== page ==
By the way, for those keeping score at home: The proposed projects in today’s news alone  — Reed’s $6.9 billion list and MARTA’s separate $4 billion-plus list — exceed by more than one-third the expected proceeds of the sales tax over the entire, 10-county metro Atlanta region. Wish lists from Cobb, DeKalb, Fulton, Gwinnett and other counties will add billions and billions more in projects that can’t be funded.

Some voters may look at these long and expensive lists, compare them to the much shorter region-wide list that eventually emerges, and decide to vote for the tax because of the sheer number of projects out there. On the other hand, I wonder how many will make that comparison and be disappointed at how many projects there are that they would like to see in their area but that don’t make the cut — as so many projects inevitably will.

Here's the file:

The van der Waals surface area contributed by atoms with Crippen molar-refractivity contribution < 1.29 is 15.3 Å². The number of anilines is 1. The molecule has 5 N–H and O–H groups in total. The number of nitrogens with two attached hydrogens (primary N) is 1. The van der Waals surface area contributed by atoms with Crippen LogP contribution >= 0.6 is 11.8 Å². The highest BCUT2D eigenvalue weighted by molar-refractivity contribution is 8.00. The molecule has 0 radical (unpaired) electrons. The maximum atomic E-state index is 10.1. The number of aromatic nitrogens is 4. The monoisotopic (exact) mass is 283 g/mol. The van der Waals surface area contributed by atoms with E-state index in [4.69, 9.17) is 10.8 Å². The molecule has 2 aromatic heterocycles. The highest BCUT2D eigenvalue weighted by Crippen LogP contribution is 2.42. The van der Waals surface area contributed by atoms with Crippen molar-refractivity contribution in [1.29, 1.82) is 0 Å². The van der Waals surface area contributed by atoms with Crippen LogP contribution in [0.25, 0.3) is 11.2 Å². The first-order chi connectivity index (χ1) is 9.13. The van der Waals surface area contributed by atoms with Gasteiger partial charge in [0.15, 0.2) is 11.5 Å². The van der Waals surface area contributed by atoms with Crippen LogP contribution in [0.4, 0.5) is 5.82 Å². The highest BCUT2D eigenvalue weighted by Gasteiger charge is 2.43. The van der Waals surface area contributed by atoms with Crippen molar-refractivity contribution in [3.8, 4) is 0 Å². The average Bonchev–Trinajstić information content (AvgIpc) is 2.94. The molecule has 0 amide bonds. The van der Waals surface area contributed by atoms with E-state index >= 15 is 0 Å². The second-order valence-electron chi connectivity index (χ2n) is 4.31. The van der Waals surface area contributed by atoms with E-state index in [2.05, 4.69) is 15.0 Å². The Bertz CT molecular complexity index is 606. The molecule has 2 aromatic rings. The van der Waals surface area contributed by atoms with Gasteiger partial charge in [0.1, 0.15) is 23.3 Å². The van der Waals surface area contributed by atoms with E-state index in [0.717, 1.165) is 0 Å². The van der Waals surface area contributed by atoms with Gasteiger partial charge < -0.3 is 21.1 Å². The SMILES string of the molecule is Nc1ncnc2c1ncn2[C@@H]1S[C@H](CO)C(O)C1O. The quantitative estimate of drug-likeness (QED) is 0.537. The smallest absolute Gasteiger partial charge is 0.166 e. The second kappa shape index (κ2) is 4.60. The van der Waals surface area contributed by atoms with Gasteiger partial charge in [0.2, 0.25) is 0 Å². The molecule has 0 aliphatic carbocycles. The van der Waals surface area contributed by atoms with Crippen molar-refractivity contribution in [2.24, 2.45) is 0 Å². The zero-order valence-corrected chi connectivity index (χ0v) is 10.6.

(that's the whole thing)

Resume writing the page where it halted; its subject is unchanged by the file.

I still think the fight is well uphill for the sales tax’s supporters.

– By Kyle Wingfield

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25 comments Add your comment

WillieRae

March 29th, 2011
12:01 pm

Atlanta has been looking for a way to submarine the transit tax becasuse a lot of that money is going to be spent outside the city. Maybe they found what they were looking for.

1961_Boomer

March 29th, 2011
12:20 pm

Geez… what a circus. The Atlanta Regional Commission estimates the tax would generate $7 billion to $8 billion over 10 years. The city of Atlanta and MARTA thinks that they are going to get it all? Really?